England players have "come to an agreement" with the Football Association after a dispute over performance-related bonuses, says captain Millie Bright.
The Lionesses were frustrated a deal was not agreed before talks were put on hold during the Women's World Cup.
However, Bright says the squad are "really positive things will be different moving forward".
It is unclear what the agreement is but Bright said it is "more than finances".
"We've come to an agreement but it's bigger than just the bonuses. For us, it's about being world leaders on and off the pitch," said Bright.
"The women's game is evolving very quickly so conversations like this need to happen to make sure in all areas we are at the top of our game.
"The conversation was extremely positive. We feel really confident moving forward with the structure we now have in place."
Players for some rival nations including Australia, Spain and the United States were set to receive bonuses after the Women's World Cup, but the Lionesses, who reached the final, were not.
They have been in talks with the FA and Professional Footballers' Association about the issue since July.
This year, for the first time at a Women's World Cup, players received individual payments direct from Fifa.
Those payments ranged from £23,500 for players whose teams were knocked out in the group stages, to £211,000 for the Spanish team who won the tournament. Nations also received increased prize money, with champions Spain taking £3.4m.
Asked about the details of the new agreement reached with the FA, Bright added: "It covered a variety of things. It's the whole package that comes with the women's game. It's more than finances. It's everything to do with the next generation.
"We're very lucky and privileged we have amazing facilities and set the tone in many areas.
"Those conversations were also just about checking in and building those relationships, so if a problem does pop up we're in a position where we can have an open and honest conversation.
"That's why I feel positive we came to an agreement and we're building a new structure where we can have more of that open dialogue so everything stays the way it should be."
The Lionesses have used their platform since being crowned European champions in 2022 to tackle societal issues including working with the government to introduce a financial package which will seek to create equal school sport opportunities for girls.
"We're very passionate about the next generation, where the game is and what we represent," said Bright.
"No matter what we do, we want to stand for our values, what we believe in and do it in the best possible way. The way we carry ourselves is really important for us."
England manager Sarina Wiegman said she was "really happy" the players had reached an agreement with the FA and that it allows the team to "focus on football".
"I was expecting this. The conversations had been going really well, but the World Cup was ahead of us so we had to stop those conversations," added Wiegman.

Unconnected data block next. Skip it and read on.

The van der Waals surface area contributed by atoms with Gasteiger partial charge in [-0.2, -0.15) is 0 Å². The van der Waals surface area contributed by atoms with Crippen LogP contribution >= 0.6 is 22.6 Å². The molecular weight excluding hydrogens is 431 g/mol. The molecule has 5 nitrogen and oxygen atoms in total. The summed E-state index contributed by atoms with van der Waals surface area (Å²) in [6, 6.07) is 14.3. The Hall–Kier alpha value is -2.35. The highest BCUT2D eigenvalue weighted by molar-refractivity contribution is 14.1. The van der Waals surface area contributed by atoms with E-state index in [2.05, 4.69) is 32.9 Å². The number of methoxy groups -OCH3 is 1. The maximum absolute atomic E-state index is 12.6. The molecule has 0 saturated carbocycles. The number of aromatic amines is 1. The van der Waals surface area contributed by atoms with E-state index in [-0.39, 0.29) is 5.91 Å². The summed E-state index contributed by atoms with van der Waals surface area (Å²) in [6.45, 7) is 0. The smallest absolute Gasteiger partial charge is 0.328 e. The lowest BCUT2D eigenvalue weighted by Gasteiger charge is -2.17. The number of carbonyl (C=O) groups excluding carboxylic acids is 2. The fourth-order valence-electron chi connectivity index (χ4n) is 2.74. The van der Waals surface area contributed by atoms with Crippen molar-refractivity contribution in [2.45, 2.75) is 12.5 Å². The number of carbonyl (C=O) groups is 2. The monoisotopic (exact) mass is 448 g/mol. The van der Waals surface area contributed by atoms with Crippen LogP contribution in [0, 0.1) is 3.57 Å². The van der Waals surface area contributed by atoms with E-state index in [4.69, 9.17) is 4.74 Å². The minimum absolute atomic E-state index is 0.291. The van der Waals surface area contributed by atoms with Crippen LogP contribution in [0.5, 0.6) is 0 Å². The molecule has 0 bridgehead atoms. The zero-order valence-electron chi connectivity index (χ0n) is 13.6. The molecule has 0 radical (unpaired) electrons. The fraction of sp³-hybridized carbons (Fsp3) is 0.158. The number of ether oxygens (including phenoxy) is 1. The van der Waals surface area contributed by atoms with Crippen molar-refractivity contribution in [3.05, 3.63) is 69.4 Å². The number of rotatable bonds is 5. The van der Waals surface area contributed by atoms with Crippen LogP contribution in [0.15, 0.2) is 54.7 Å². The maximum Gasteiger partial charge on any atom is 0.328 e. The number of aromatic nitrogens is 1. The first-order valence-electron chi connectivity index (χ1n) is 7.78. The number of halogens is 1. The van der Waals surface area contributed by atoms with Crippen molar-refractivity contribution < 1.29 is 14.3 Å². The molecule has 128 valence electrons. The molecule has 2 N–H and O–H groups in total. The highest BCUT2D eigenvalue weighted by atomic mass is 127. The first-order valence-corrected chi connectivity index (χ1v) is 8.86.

"The connections have been made and there was communication all the time. Now this part is solved and moving forward it looks really good."
England face Scotland on Friday, 22 September in Sunderland and the Netherlands on Tuesday, 26 September in Utrecht in the Women's Nations League.
Opponents Scotland also reached an agreement with the Scottish Football Association (SFA) last week following accusations of inequality.
Captain Rachel Corsie withdrew an inequality case on the day the hearing was due to start and a statement from the SFA said the matter had been resolved without the need for tribunal proceedings.
The case had centred on claims of inequality compared to the men's team. This included areas such as facilities, travel and pay.
"One thing in the women's game is, although we're opponents, we're all working together in terms of the changes we make," added Bright.
"It's always about growing the game. We have to keep evolving and moving with where the game's at."
Emma Sanders, BBC Sport reporter
These discussions dominated the build-up to the Lionesses' World Cup campaign as players sought support and advice from the PFA before directly negotiating with the FA.
It has been solely player-led and is a testament to the leadership and experience of the squad that they have been able to reach an agreement.
The talks focused predominantly on historic issues such as backpay for commercial appearances and performance-related bonuses between the Euros and the World Cup, while the team enjoyed a 30-game unbeaten run.
The players made it clear what their expectations were with the FA regarding payments - believed to be a five-figure sum per player - and this has been negotiated.
Their priority now is making sure other England teams in the future do not have to renegotiate terms before every major tournament so they are working with the FA to form frameworks that, for example, set out clear payment structures.
This is an approach which is expected to be taken and used in the domestic game off the back of Karen Carney's government-led review, with conversations due to take place between players in the WSL and governing bodies.